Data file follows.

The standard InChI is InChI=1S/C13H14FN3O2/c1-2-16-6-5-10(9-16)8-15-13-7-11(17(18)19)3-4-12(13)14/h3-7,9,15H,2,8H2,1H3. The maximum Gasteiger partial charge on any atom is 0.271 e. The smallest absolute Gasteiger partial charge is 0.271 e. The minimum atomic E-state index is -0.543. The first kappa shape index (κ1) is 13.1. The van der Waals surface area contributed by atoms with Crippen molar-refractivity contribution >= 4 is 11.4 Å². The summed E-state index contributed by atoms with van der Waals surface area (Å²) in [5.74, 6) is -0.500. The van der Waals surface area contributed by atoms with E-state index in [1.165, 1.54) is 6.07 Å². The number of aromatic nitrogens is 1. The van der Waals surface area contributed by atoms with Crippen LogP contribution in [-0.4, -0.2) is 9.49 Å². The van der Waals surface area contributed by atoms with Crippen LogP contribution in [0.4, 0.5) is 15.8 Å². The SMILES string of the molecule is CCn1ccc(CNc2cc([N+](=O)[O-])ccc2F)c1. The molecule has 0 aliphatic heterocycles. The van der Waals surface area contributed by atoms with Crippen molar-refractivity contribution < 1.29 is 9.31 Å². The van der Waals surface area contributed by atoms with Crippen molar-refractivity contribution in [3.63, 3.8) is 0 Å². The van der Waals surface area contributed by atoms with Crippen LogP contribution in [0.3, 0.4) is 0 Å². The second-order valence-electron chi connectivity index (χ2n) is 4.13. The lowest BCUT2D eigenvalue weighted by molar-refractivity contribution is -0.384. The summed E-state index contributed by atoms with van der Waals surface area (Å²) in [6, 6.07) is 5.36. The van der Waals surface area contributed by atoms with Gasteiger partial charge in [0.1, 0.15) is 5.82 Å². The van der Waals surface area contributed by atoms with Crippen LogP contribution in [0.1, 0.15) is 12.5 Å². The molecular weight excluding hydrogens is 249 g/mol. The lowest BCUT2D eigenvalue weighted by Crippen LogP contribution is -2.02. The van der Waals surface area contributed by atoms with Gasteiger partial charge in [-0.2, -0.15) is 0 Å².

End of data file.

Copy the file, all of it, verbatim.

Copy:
The standard InChI is InChI=1S/C13H14FN3O2/c1-2-16-6-5-10(9-16)8-15-13-7-11(17(18)19)3-4-12(13)14/h3-7,9,15H,2,8H2,1H3. The maximum Gasteiger partial charge on any atom is 0.271 e. The smallest absolute Gasteiger partial charge is 0.271 e. The minimum atomic E-state index is -0.543. The first kappa shape index (κ1) is 13.1. The van der Waals surface area contributed by atoms with Crippen molar-refractivity contribution >= 4 is 11.4 Å². The summed E-state index contributed by atoms with van der Waals surface area (Å²) in [5.74, 6) is -0.500. The van der Waals surface area contributed by atoms with E-state index in [1.165, 1.54) is 6.07 Å². The number of aromatic nitrogens is 1. The van der Waals surface area contributed by atoms with Crippen LogP contribution in [-0.4, -0.2) is 9.49 Å². The van der Waals surface area contributed by atoms with Crippen LogP contribution in [0.4, 0.5) is 15.8 Å². The SMILES string of the molecule is CCn1ccc(CNc2cc([N+](=O)[O-])ccc2F)c1. The molecule has 0 aliphatic heterocycles. The van der Waals surface area contributed by atoms with Crippen molar-refractivity contribution < 1.29 is 9.31 Å². The van der Waals surface area contributed by atoms with Crippen molar-refractivity contribution in [3.63, 3.8) is 0 Å². The van der Waals surface area contributed by atoms with Crippen LogP contribution in [0.3, 0.4) is 0 Å². The second-order valence-electron chi connectivity index (χ2n) is 4.13. The lowest BCUT2D eigenvalue weighted by molar-refractivity contribution is -0.384. The summed E-state index contributed by atoms with van der Waals surface area (Å²) in [6, 6.07) is 5.36. The van der Waals surface area contributed by atoms with Gasteiger partial charge in [0.1, 0.15) is 5.82 Å². The van der Waals surface area contributed by atoms with Crippen LogP contribution in [0.1, 0.15) is 12.5 Å². The molecular weight excluding hydrogens is 249 g/mol. The lowest BCUT2D eigenvalue weighted by Crippen LogP contribution is -2.02. The van der Waals surface area contributed by atoms with Gasteiger partial charge in [-0.2, -0.15) is 0 Å².